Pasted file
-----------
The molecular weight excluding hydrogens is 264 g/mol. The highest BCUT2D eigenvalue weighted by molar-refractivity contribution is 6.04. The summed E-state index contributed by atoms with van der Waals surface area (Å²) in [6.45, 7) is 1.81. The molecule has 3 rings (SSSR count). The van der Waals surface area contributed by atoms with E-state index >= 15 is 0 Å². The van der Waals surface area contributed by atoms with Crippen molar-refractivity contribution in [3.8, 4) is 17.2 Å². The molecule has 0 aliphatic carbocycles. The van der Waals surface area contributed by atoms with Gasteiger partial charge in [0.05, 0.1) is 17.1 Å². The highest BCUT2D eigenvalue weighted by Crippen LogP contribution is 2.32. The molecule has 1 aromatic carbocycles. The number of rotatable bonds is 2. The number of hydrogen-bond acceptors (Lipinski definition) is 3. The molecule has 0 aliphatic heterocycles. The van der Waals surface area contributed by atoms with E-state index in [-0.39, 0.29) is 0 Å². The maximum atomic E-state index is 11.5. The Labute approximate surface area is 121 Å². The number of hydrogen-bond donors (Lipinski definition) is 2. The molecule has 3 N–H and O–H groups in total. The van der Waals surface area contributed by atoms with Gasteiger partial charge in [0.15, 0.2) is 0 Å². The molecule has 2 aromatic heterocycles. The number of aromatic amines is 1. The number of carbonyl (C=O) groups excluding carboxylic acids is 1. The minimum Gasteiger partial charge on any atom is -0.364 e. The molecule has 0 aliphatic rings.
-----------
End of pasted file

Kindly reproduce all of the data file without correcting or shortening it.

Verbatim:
The molecular weight excluding hydrogens is 264 g/mol. The highest BCUT2D eigenvalue weighted by molar-refractivity contribution is 6.04. The summed E-state index contributed by atoms with van der Waals surface area (Å²) in [6.45, 7) is 1.81. The molecule has 3 rings (SSSR count). The van der Waals surface area contributed by atoms with E-state index >= 15 is 0 Å². The van der Waals surface area contributed by atoms with Crippen molar-refractivity contribution in [3.8, 4) is 17.2 Å². The molecule has 0 aliphatic carbocycles. The van der Waals surface area contributed by atoms with Gasteiger partial charge in [0.05, 0.1) is 17.1 Å². The highest BCUT2D eigenvalue weighted by Crippen LogP contribution is 2.32. The molecule has 1 aromatic carbocycles. The number of rotatable bonds is 2. The number of hydrogen-bond acceptors (Lipinski definition) is 3. The molecule has 0 aliphatic heterocycles. The van der Waals surface area contributed by atoms with E-state index in [-0.39, 0.29) is 0 Å². The maximum atomic E-state index is 11.5. The Labute approximate surface area is 121 Å². The number of hydrogen-bond donors (Lipinski definition) is 2. The molecule has 3 N–H and O–H groups in total. The van der Waals surface area contributed by atoms with Gasteiger partial charge in [0.15, 0.2) is 0 Å². The molecule has 2 aromatic heterocycles. The number of aromatic amines is 1. The number of carbonyl (C=O) groups excluding carboxylic acids is 1. The minimum Gasteiger partial charge on any atom is -0.364 e. The molecule has 0 aliphatic rings.